Ventilator-Assisted Living©

Fall 1993, Vol. 7, No. 2

ISSN 1066-534X

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Read selected articles from this issue ...

Air Scuba ... or I Can't Walk but I Can Fly
Randy Haims, California

Ventilator Reimbursement Issues
Judith R. Fischer, California

Advice for the New Ventilator User
Tedde Scharf, Arizona

Nasal Mask Adjustment Tips

Homemade Suction Machine


Obstacles to Discharge for Ventilator-Assisted Children
Pamela K. DeWitt, RN, MN, Mary T. Jansen, LVN,
Sally L. Davidson Ward, MD, and Thomas G. Keens, MD

Issues and Challenges of a Technology-Dependent Child
Stephanie M. Ellenberger, RN, and Tony Hilton, RN

CCHS Networking: How It Began
Mary Vanderlaan

What Is CCHS?
Mary Vanderlaan

Pamela Wolfe
Judith R. Fischer, California

The Perfect Portable Ventilator
Jerry Daniel, Washington

Air Scuba . or I Can't Walk But I Can Fly

Randy Haims, California

Editor's Note: Readers of IVUN News first met Randy, a C2 quad and ventilator user (trach positive pressure), in the Fall 1992 issue.

Vent users, I'm breaking the mold! Several months ago I was talking to Steve Kaliszewski, a friend who is a C7 quad and also a wheelchair sports specialist at Sharp Memorial Hospital in San Diego, and he told me he had just had an experience of a lifetime. "I went skydiving," he said. He went on to explain how it was done, and as he did light bulbs started flashing in my head. A quad sky diving is an accomplishment, but a quad on a vent sky diving is astounding, bordering on stupidity, but well-calculated stupidity.

After talking with Steve, I started brainstorming to figure out how I could jump. I thought I could take a small scuba tank and diving regulator and use that to help me frogbreathe, but after almost a month of making different adjustments on the regulator, I was very disheartened. I could not breathe with it, but I was not ready to give up yet. I put the equipment aside and waited for another good idea to come along.

A month later, another light bulb went off, and I knew I had the solution. I took the mouthpiece off of the regulator, added a piece of flex hose, and connected it directly to my trach. Now I just needed to go back to the dive shop, have them set the regulator on a constant air flow, and I would have more than enough air until I reached the ground. I felt I had brought the risk factor down to a minimum.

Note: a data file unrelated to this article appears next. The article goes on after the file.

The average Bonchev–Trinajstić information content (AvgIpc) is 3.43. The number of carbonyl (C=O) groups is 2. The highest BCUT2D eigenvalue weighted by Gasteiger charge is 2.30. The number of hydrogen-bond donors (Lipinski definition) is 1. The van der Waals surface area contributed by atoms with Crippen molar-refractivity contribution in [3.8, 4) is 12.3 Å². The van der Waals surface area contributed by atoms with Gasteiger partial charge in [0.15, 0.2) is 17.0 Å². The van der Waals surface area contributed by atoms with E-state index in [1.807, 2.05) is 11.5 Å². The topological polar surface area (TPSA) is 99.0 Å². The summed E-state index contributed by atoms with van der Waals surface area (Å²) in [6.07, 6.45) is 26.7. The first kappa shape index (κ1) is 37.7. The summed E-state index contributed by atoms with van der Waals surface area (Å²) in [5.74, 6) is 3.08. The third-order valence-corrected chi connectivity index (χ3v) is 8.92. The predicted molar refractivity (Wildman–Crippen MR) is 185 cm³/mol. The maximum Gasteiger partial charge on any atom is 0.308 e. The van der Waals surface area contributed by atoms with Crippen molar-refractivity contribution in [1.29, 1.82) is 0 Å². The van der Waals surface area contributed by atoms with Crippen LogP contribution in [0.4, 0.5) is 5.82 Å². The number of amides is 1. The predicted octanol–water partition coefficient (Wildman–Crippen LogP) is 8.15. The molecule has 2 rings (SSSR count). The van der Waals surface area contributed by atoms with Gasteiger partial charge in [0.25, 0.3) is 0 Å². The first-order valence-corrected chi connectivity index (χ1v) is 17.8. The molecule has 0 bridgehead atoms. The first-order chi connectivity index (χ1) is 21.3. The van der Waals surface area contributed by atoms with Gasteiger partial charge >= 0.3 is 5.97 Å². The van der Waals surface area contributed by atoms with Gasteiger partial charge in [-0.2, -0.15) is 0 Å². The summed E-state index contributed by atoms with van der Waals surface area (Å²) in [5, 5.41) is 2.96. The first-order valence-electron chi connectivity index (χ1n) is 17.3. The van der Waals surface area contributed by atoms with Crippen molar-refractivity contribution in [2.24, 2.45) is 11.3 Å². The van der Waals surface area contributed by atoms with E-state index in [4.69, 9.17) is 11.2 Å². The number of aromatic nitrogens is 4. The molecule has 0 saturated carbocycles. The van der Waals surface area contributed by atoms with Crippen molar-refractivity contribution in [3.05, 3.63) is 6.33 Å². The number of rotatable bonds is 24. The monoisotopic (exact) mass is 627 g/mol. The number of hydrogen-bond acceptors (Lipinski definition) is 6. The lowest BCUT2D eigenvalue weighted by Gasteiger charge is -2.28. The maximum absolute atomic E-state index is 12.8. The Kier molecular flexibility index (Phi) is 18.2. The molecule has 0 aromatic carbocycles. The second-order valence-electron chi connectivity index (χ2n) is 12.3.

Ready to go, I called Jim Wallace of Wally World, an expert sky diver with almost 11,000 jumps to his credit, including numerous tandem jumps. I told him to set a date. When the big day came, I suited up, velcro-strapped and duct-taped the air cylinder to my stomach and the regulator near my shoulder, strapped my ankles and knees together, and strapped my arms across my chest. To get into the airplane, I was turned slightly sideways so Jim could attach the hooks from his harness to mine. Then five of us, plus the ventilator, loaded ourselves into the four-person Cessna. We were just ready to take off when the internal battery on my vent died, but we quickly exchanged it with my wheelchair vent, and sailed off into the wide blue yonder.

It took us a half an hour to reach 12,500 feet, our jump altitude, and then things started moving very quickly. I was transferred to my air scuba tank, Jim and I sat upright, the door opened with a chilling rush of air and an unbelievable sight of the ground below (we were over Murrieta Hot Springs). The camera man stepped out, barely clinging to the plane, then Jim and I stepped out, and we were falling at a speed of 120 mph. We freefell for almost a minute, and then Jim pulled the ripcord. My legs jackknifed almost to my face, and my head was thrown around a bit, but then things settled down and we were able to converse until we landed. As we approached the landing site, we were blown off course about 50 feet, so the people who were supposed to catch my legs were not there. We still managed a perfect landing on our feet. The jump had lasted five to six minutes, and after we landed - to the cheers of my nursing staff who had come to watch - I still had 13 minutes of reserve air in the scuba tank.

A message to quads and quads on vents: don't let society, family, doctors, or anybody set limits on your life. Life is short enough; be adventurous, yet careful, and, above all, be limitless.

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